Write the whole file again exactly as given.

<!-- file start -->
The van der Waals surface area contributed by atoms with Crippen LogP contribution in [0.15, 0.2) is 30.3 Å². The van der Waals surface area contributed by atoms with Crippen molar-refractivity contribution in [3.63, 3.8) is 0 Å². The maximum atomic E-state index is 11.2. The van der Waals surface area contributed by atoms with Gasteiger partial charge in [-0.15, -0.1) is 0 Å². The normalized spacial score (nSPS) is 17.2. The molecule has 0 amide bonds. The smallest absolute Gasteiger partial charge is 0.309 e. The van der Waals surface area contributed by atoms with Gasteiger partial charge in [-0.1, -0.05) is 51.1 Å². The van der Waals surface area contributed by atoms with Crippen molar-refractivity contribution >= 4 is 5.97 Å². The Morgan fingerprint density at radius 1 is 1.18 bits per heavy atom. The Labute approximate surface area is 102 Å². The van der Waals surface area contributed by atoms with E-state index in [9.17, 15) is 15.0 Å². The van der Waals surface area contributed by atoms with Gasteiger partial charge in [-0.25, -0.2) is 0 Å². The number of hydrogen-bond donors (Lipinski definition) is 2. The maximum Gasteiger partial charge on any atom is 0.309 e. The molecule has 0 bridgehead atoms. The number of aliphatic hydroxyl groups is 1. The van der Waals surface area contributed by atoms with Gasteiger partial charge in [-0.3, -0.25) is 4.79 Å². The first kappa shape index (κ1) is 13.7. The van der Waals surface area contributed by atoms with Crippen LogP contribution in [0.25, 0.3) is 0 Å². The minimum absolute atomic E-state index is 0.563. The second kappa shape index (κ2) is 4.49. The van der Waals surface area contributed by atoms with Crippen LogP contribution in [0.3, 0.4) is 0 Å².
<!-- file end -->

The van der Waals surface area contributed by atoms with Crippen LogP contribution in [0.15, 0.2) is 30.3 Å². The van der Waals surface area contributed by atoms with Crippen molar-refractivity contribution in [3.63, 3.8) is 0 Å². The maximum atomic E-state index is 11.2. The van der Waals surface area contributed by atoms with Gasteiger partial charge in [-0.15, -0.1) is 0 Å². The normalized spacial score (nSPS) is 17.2. The molecule has 0 amide bonds. The smallest absolute Gasteiger partial charge is 0.309 e. The van der Waals surface area contributed by atoms with Gasteiger partial charge in [-0.1, -0.05) is 51.1 Å². The van der Waals surface area contributed by atoms with Crippen molar-refractivity contribution >= 4 is 5.97 Å². The Morgan fingerprint density at radius 1 is 1.18 bits per heavy atom. The Labute approximate surface area is 102 Å². The van der Waals surface area contributed by atoms with E-state index in [9.17, 15) is 15.0 Å². The van der Waals surface area contributed by atoms with Gasteiger partial charge in [-0.25, -0.2) is 0 Å². The number of hydrogen-bond donors (Lipinski definition) is 2. The maximum Gasteiger partial charge on any atom is 0.309 e. The molecule has 0 bridgehead atoms. The number of aliphatic hydroxyl groups is 1. The van der Waals surface area contributed by atoms with Gasteiger partial charge in [-0.3, -0.25) is 4.79 Å². The first kappa shape index (κ1) is 13.7. The van der Waals surface area contributed by atoms with Crippen LogP contribution in [0.25, 0.3) is 0 Å². The minimum absolute atomic E-state index is 0.563. The second kappa shape index (κ2) is 4.49. The van der Waals surface area contributed by atoms with Crippen LogP contribution in [0.3, 0.4) is 0 Å².